Only 1% of UK fathers are taking up shared parental leave, one year after it was introduced, according to news reports this week. Parents get 50 weeks between them, to share however they see fit, but the take-up by dads has been abysmally low.
There are no similar statistics here in Ireland (as far as I could find) but anecdotally, it does seem that women use far more parental leave than men. Perhaps both parents are taking block leave from time to time, for example during summer holidays, but particularly when it comes to using one day per week in order to work reduced hours, it seems to be mostly mothers who do this. In the UK, one of the reasons given for the low take-up is because women don’t want to share – they want the full 50 weeks for themselves. Here in Ireland, that’s not relevant, because each parent gets a full and separate 18 weeks per child up the age of eight. So why are dads not using it? I’ve been wondering about it for a while.
It can’t be the fact that it’s unpaid – this is a problem for all of us, not just men. If women can take unpaid leave, then in theory, men can too.
It may be because it’s more acceptable to employers for women to ask for parental leave – in a kind of vicious circle way. More women work part-time, so it has been normalised to an extent. Fewer men do, making it more difficult for those who’d like to. And as long as that goes on, nothing will change. Of course, arguably, men could just take the career risk and ask for parental leave anyway – like women do every day of the week. But rightly or wrongly, I can see how it’s difficult to put your head above the parapet – to be that first man in the organisation who asks for a four-day week.
It may be because women get used to being at home with children while on maternity leave, and find the idea of being away from the kids for fifty hours a week difficult – zero to fifty is a huge overnight jump when maternity leave comes to an end. Men don’t have maternity leave – and for now they still don’t have paternity leave – so being at work full-time is just normal, and without the taster that is maternity leave, perhaps part-time isn’t something they desperately wish for?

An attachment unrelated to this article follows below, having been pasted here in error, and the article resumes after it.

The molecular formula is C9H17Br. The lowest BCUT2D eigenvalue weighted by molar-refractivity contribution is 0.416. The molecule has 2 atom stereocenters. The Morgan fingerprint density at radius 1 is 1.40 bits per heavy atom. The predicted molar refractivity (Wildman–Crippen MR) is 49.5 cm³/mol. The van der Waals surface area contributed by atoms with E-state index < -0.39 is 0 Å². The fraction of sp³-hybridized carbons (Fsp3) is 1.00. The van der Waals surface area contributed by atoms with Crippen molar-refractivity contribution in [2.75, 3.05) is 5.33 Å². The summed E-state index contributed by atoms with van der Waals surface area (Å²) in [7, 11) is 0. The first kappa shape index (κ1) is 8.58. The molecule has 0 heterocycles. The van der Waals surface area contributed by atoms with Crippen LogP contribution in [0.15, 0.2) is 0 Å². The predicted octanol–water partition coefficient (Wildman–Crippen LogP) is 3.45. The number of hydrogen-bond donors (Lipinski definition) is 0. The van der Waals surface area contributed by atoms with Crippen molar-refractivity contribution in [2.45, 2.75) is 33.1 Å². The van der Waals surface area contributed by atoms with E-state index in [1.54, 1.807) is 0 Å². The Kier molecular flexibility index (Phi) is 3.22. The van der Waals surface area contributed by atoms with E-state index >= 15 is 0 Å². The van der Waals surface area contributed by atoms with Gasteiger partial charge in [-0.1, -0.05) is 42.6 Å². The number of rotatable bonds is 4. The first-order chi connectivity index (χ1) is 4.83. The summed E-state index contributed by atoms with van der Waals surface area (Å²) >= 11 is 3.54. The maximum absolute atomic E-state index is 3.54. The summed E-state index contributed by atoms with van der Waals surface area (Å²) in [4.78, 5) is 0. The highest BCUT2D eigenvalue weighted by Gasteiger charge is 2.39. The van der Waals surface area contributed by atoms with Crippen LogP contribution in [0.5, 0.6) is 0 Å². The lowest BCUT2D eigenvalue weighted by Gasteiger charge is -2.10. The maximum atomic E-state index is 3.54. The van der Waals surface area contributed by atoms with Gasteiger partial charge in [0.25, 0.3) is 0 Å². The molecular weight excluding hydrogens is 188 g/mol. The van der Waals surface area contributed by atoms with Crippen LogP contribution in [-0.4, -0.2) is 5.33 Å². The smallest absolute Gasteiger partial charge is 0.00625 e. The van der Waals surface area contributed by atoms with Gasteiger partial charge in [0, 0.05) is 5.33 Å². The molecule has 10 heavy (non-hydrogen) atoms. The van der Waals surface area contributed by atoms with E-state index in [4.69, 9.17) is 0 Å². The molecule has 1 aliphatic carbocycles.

Or it might simply be because men are traditionally seen as breadwinners, and by extension, full-time working breadwinners?
My current working theory is that it’s because for women, working outside the home is still seen as a choice, whereas for men it’s seen as standard.
When I was going back to work after my second baby, to my full-time job, knowing the girls would be out of the house for eleven hours a day, five days a week, the guilt nearly tipped me over the edge. My husband was fine – working was normal for him, and for all of his friends, and for most of the men he’s ever known in his life.
But for me it was different. I knew I wanted to keep working, but I kept looking at friends who had gone to four- and three-day weeks, and wondering if I was doing the wrong thing by going back full-time. None of my friends were stay-at-home parents but of course, in the wider world, I knew people who were at home full-time, so that too was an option of sorts. Not in any real sense – it wasn’t financially possible for a start, and I also knew I wasn’t cut out for being at home all the time – but nevertheless, if some mothers were at home full-time looking after their children, it was enough to make me wonder if that’s what I should be doing too.
So was it that pull, that guilt, that worry, that caused me to ask for a four-day week a year later? Was it because I was looking at other women and wondering if I was getting it all wrong? Or was it what Aine Lawlor said at an event last year – she was talking about why there are fewer women in top jobs, and said:
“Women are more likely to step back and question if it’s really worth giving everything up, or if we should go and climb Everest.“
In this case, my Everest was every Friday off – and sometimes it really felt like climbing a mountain, but I don’t regret a thing. Maybe men just don’t know what they’re missing?
For tips on beating the fear when you’re going back to work after maternity leave, including expert advice from career coach Dearbhalla Baviera and wardrobe tips from Laura Nolan Horgan, have a look at Life After Maternity Leave